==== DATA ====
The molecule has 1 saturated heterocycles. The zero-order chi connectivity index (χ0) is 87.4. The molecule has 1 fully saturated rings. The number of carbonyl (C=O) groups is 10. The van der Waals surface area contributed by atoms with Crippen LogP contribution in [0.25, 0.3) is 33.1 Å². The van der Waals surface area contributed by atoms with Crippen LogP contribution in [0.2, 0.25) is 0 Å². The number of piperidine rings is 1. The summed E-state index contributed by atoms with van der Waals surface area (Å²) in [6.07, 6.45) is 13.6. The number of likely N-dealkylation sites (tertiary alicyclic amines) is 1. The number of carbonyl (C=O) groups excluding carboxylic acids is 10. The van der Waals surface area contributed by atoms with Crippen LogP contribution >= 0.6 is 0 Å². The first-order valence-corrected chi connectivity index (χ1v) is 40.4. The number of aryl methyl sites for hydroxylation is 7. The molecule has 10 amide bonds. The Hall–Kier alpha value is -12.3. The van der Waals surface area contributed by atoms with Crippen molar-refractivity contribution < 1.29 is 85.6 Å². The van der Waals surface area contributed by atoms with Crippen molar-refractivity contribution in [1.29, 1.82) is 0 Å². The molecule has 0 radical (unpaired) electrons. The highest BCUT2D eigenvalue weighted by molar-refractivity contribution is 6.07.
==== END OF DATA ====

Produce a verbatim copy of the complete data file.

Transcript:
The molecule has 1 saturated heterocycles. The zero-order chi connectivity index (χ0) is 87.4. The molecule has 1 fully saturated rings. The number of carbonyl (C=O) groups is 10. The van der Waals surface area contributed by atoms with Crippen LogP contribution in [0.25, 0.3) is 33.1 Å². The van der Waals surface area contributed by atoms with Crippen LogP contribution in [0.2, 0.25) is 0 Å². The number of piperidine rings is 1. The summed E-state index contributed by atoms with van der Waals surface area (Å²) in [6.07, 6.45) is 13.6. The number of likely N-dealkylation sites (tertiary alicyclic amines) is 1. The number of carbonyl (C=O) groups excluding carboxylic acids is 10. The van der Waals surface area contributed by atoms with Crippen LogP contribution >= 0.6 is 0 Å². The first-order valence-corrected chi connectivity index (χ1v) is 40.4. The number of aryl methyl sites for hydroxylation is 7. The molecule has 10 amide bonds. The Hall–Kier alpha value is -12.3. The van der Waals surface area contributed by atoms with Crippen molar-refractivity contribution < 1.29 is 85.6 Å². The van der Waals surface area contributed by atoms with Crippen molar-refractivity contribution in [1.29, 1.82) is 0 Å². The molecule has 0 radical (unpaired) electrons. The highest BCUT2D eigenvalue weighted by molar-refractivity contribution is 6.07.